The correlation analysis of rumen microbiota and metabolite VFAs and VFA transport genes showed a certain correlation among them. Previous reports have indicated that Ruminococcaceae_NK4A214_group has a significant and positive correlation with glycolysis [38]. Acetic acid significantly increased the muscle expression of key enzymes involved in fatty acid oxidation and glycolytic-to-oxidative fiber-type transformation in exercise-train mice [39]. Acetyl-CoA generated from acetic acid can be preferentially used in the synthesis of citric acid and then participate in citric acid biosynthesis [40]. In this study, correlation analysis showed that Ruminococcaceae_NK4A214_group was significantly positively correlated with acetic acid (P < 0.05). Therefore, we speculated that Ruminococcaceae_NK4A214_group may have a certain influence on the production of acetic acid by affecting the glycolysis pathway, further leading to the significant difference in acetic acid between TGFm and TGM. Acetic acid was significantly negatively correlated with Ruminococcus_1 (P < 0.05), and MCT-1 was also significantly negatively correlated with Ruminococcus_1 (P < 0.05). Among these VFA transport genes, MCT-1 transports acetic acid and propionic acid into the blood [18]. This result further explains that when TGFm maintains energy requirements, the VFA transporter can transport relatively more VFAs and then be absorbed and utilized by the rumen epithelium. Thus, the total concentration of rumen VFAs was significantly lower than that of TGM, which further indicated that TGFm had stronger energy metabolism under the traditional grazing condition in the plateau. In addition, the anion exchange protein AE2, located in the basal apical membrane of rumen epithelial cells, plays an important role in regulating homeostasis [41]. In this study, the expression of AE2 and NHE2 in TGFm was significantly higher than that in TGM, which might be related to production of more VFAs by the rumen microbiota in TGFm to prevent rumen acidosis and regulate the homeostasis of the rumen. Based on the above results, we found a certain correlation between microbiota-VFAs-host genes (Fig. 7). Under natural grazing conditions in plateaus, the rumen microbiota in Tibetan goats of different sexes showed certain differences, which resulted in different fermentation functions among them. The microbiota produces energy substances, VFAs, by fermenting herbage, which are further transported by rumen epithelial transporters into the blood to supply energy. This interaction mechanism plays an important role in maintaining the nutrient balance between tissue cells and the rumen environment and regulating rumen environment homeostasis.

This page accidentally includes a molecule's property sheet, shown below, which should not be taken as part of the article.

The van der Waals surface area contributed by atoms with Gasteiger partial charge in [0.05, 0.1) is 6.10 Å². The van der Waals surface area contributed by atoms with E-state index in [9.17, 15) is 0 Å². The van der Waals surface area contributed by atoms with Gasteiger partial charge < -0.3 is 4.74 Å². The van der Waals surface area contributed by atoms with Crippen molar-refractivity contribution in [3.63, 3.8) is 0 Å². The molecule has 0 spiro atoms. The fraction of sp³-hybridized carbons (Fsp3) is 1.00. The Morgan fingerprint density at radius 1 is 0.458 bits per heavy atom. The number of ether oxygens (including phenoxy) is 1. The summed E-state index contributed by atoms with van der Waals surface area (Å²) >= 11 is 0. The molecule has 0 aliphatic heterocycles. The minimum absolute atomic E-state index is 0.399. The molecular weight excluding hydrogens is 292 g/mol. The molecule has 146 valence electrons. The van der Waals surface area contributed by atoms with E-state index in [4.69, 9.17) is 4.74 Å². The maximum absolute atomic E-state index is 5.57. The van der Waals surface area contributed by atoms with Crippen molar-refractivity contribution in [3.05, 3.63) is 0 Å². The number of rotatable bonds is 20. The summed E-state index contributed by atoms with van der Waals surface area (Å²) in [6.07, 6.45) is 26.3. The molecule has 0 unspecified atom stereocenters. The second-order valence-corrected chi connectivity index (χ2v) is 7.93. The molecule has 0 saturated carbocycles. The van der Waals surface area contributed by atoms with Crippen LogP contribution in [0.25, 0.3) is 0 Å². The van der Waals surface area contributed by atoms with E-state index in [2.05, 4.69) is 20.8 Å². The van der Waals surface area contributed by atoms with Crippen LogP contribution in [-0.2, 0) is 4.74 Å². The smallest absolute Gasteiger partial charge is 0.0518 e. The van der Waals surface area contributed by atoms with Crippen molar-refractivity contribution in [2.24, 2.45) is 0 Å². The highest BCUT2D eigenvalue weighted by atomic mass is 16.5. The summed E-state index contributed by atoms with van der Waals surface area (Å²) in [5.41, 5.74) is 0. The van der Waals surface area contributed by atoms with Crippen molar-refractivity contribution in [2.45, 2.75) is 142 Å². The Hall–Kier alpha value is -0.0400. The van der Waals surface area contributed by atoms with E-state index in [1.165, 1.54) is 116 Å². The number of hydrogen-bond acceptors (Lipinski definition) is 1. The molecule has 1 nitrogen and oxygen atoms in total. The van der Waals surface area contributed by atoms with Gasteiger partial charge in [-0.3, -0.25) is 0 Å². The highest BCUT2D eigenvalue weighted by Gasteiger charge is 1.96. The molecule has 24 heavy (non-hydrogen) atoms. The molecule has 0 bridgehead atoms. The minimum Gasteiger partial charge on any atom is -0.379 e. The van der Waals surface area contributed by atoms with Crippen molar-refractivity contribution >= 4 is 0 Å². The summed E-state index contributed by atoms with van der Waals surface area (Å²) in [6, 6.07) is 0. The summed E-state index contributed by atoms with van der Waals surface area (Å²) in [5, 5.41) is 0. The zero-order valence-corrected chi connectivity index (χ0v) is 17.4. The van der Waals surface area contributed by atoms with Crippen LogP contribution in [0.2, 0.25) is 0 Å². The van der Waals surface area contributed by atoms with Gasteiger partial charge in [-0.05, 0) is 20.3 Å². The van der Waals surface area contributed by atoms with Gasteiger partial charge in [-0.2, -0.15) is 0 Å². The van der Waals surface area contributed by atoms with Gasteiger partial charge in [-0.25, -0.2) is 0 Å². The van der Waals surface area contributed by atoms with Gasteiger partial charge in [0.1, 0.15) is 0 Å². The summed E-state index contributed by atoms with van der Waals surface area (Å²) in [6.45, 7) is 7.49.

Fig. 7